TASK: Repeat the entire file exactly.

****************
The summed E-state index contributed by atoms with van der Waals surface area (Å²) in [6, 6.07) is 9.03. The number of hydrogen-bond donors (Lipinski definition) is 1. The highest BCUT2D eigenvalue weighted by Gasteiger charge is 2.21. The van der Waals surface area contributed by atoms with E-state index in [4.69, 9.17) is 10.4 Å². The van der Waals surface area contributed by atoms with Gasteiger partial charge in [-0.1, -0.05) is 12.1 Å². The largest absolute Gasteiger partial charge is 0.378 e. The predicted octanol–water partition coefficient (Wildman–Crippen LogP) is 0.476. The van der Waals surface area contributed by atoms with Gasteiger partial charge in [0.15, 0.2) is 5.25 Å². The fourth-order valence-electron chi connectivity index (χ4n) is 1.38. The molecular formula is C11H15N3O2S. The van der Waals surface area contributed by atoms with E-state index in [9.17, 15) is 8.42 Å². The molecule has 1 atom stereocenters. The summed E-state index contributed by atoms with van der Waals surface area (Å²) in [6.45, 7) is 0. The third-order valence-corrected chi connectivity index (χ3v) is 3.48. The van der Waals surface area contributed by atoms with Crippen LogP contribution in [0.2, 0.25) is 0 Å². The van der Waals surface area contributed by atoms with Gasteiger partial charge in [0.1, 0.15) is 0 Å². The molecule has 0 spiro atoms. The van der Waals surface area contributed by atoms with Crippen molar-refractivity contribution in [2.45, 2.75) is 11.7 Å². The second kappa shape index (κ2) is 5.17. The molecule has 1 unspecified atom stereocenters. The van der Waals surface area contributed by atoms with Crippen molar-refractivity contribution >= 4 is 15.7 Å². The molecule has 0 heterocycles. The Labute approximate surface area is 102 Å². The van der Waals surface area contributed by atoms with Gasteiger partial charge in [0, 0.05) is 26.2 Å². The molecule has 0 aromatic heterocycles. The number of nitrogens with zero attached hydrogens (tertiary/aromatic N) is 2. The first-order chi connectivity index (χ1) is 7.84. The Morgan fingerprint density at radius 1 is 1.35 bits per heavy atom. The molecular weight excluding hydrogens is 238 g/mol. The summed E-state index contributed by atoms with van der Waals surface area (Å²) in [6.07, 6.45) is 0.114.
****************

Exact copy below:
The summed E-state index contributed by atoms with van der Waals surface area (Å²) in [6, 6.07) is 9.03. The number of hydrogen-bond donors (Lipinski definition) is 1. The highest BCUT2D eigenvalue weighted by Gasteiger charge is 2.21. The van der Waals surface area contributed by atoms with E-state index in [4.69, 9.17) is 10.4 Å². The van der Waals surface area contributed by atoms with Gasteiger partial charge in [-0.1, -0.05) is 12.1 Å². The largest absolute Gasteiger partial charge is 0.378 e. The predicted octanol–water partition coefficient (Wildman–Crippen LogP) is 0.476. The van der Waals surface area contributed by atoms with Gasteiger partial charge in [0.15, 0.2) is 5.25 Å². The fourth-order valence-electron chi connectivity index (χ4n) is 1.38. The molecular formula is C11H15N3O2S. The van der Waals surface area contributed by atoms with E-state index in [9.17, 15) is 8.42 Å². The molecule has 1 atom stereocenters. The summed E-state index contributed by atoms with van der Waals surface area (Å²) in [6.45, 7) is 0. The third-order valence-corrected chi connectivity index (χ3v) is 3.48. The van der Waals surface area contributed by atoms with Crippen LogP contribution in [0.2, 0.25) is 0 Å². The van der Waals surface area contributed by atoms with Gasteiger partial charge in [0.1, 0.15) is 0 Å². The molecule has 0 spiro atoms. The van der Waals surface area contributed by atoms with Crippen molar-refractivity contribution in [2.45, 2.75) is 11.7 Å². The second kappa shape index (κ2) is 5.17. The molecule has 1 unspecified atom stereocenters. The van der Waals surface area contributed by atoms with Crippen molar-refractivity contribution >= 4 is 15.7 Å². The molecule has 0 heterocycles. The Labute approximate surface area is 102 Å². The van der Waals surface area contributed by atoms with Gasteiger partial charge in [0, 0.05) is 26.2 Å². The molecule has 0 aromatic heterocycles. The number of nitrogens with zero attached hydrogens (tertiary/aromatic N) is 2. The first-order chi connectivity index (χ1) is 7.84. The Morgan fingerprint density at radius 1 is 1.35 bits per heavy atom. The molecular weight excluding hydrogens is 238 g/mol. The summed E-state index contributed by atoms with van der Waals surface area (Å²) in [6.07, 6.45) is 0.114.